The Yankees were surely disappointed to learn they would not receive a sitdown with Japanese star Shohei Ohtani. Besides the obvious impact of his decision to shy away from New York, it has opened the door for several potential scenarios for the Yankees at designated hitter.
Part of Ohtani's allure to the Yankees was the ability to slot him into the lineup as a DH a few days a week, which would allow for easy dispersement of the rest of the at-bats to the remaining position players. New York would have been able to provide half-day rest to the starting outfield -- Brett Gardner, Aaron Hicks, and Aaron Judge -- as well as starting catcher Gary Sanchez.
The Yankees may still utilize this angle, but will have more days to fill in. If they are unable to trade Jacoby Ellsbury, he could take some time as DH, just as he did at points last summer. Perhaps they would use Chase Headley as a DH if top prospect Gleyber Torres or Miguel Andujar makes the club as the starting third baseman. The Yankees may also utilize Clint Frazier at times in an effort to accumulate plate appearances as a bench player with occasional DH action.
Alternately, the Yankees could once again dip into the free agent market to fill the DH role as they did with Matt Holliday for the 2017 season. They would need to decide if they wanted to sign a full-time DH or someone that can serve as a part-time DH and elsewhere on the field. For example, the Yankees could seek to add a veteran backup for Greg Bird at first base, who would mainly serve as a DH.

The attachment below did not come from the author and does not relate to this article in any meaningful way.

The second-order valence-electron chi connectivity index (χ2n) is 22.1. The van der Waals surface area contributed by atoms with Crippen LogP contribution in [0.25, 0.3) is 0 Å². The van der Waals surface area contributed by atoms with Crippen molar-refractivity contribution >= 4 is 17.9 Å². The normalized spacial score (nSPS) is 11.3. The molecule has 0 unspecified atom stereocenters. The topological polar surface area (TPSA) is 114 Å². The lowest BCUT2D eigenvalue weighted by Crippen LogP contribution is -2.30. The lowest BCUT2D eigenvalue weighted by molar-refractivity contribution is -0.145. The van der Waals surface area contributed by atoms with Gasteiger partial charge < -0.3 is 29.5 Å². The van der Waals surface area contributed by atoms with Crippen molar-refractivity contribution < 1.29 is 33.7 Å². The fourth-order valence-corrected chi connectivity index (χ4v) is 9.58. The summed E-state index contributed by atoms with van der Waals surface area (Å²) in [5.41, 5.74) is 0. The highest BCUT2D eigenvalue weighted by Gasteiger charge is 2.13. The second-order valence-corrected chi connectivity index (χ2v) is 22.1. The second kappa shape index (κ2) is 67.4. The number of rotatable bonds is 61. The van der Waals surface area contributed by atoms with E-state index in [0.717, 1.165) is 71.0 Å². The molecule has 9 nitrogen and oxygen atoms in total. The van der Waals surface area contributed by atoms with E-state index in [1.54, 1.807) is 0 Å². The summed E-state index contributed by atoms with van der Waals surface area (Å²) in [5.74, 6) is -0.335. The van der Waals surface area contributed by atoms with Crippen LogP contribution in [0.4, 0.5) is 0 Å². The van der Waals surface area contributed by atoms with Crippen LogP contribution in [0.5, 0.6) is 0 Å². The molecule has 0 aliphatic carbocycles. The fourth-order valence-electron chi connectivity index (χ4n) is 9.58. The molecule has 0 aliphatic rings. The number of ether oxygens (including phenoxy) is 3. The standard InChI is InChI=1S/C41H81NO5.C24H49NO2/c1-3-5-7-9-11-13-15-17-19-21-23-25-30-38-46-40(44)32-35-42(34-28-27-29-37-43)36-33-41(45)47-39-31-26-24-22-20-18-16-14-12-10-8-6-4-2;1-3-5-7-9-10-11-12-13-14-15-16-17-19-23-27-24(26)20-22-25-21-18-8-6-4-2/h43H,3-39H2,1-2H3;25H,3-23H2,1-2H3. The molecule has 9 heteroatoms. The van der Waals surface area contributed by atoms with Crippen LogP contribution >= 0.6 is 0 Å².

Mark Reynolds, who hit 30 home runs in 2017, fits that bill. Before concern arises about Reynolds being the next Chris Carter, Reynolds has demonstrated better plate discipline in recent seasons, where he has not been a home run-or-bust player. The true concern with Reynolds, 34, would be his home/road splits in the last two seasons, where it is clear he benefited from the hitting environment in Coors Field (.978 OPS at Coors and .703 OPS away in 2017).
Danny Valencia would be a low-cost option to provide backup for Bird and take on time as a designated hitter. Valencia has reached 500 plate appearances in each of the last two seasons, generating OPS+ measures of 116 and 95 in succession. Valencia, 33, provides less power than Reynolds, but strikes out less as well. Like Reynolds, Valencia would be a short-term option.
On the long-term front, switch-hitting 32-year-old Carlos Santana is available. Santana's price and requirement for full-time reps may be prohibitive to the Yankees' desires to stay under the luxury tax this season. Like other higher-salary options on the market, if the Yankees entered into bidding it would seemingly coincide with trades of players off the current roster to offset the salary. Further, Santana may not be interested in a full-time DH role as the Yankees are set on Bird as the regular first baseman.
Finally, the Yankees could work out a reunion with Todd Frazier. They added Frazier, 32, as part of a mammoth trade with the White Sox last July and he immediately provided energy to the club. Frazier, as with Santana, will require a multiyear deal (though likely at a lower value) to secure his services. Likewise, the Yankees would surely look to trade Headley in an effort to allow for Frazier's return and reduce redundancy. Frazier might not slot in as a DH often, but his presence could allow the Yanks to ease Torres or Andujar into starts at third base. Frazier could also serve as a backup for Bird if needed.